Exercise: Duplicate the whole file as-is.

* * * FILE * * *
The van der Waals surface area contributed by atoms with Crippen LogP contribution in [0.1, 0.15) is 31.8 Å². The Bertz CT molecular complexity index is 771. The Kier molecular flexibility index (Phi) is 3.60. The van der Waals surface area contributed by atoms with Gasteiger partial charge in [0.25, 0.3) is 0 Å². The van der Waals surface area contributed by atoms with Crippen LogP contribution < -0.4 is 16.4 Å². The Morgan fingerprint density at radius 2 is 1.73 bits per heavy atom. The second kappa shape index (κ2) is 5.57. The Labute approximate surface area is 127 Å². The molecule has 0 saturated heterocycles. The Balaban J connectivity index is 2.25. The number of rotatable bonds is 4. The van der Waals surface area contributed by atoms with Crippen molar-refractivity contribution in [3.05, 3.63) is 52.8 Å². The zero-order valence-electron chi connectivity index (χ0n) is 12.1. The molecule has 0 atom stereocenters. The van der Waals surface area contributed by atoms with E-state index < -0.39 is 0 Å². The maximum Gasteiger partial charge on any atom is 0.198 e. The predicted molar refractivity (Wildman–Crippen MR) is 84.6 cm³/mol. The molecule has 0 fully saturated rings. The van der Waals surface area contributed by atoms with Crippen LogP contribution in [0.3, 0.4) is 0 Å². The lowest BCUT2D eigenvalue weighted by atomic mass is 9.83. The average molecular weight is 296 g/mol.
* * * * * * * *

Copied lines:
The van der Waals surface area contributed by atoms with Crippen LogP contribution in [0.1, 0.15) is 31.8 Å². The Bertz CT molecular complexity index is 771. The Kier molecular flexibility index (Phi) is 3.60. The van der Waals surface area contributed by atoms with Gasteiger partial charge in [0.25, 0.3) is 0 Å². The van der Waals surface area contributed by atoms with Crippen LogP contribution < -0.4 is 16.4 Å². The Morgan fingerprint density at radius 2 is 1.73 bits per heavy atom. The second kappa shape index (κ2) is 5.57. The Labute approximate surface area is 127 Å². The molecule has 0 saturated heterocycles. The Balaban J connectivity index is 2.25. The number of rotatable bonds is 4. The van der Waals surface area contributed by atoms with Crippen molar-refractivity contribution in [3.05, 3.63) is 52.8 Å². The zero-order valence-electron chi connectivity index (χ0n) is 12.1. The molecule has 0 atom stereocenters. The van der Waals surface area contributed by atoms with E-state index < -0.39 is 0 Å². The maximum Gasteiger partial charge on any atom is 0.198 e. The predicted molar refractivity (Wildman–Crippen MR) is 84.6 cm³/mol. The molecule has 0 fully saturated rings. The van der Waals surface area contributed by atoms with Crippen LogP contribution in [0.3, 0.4) is 0 Å². The lowest BCUT2D eigenvalue weighted by atomic mass is 9.83. The average molecular weight is 296 g/mol.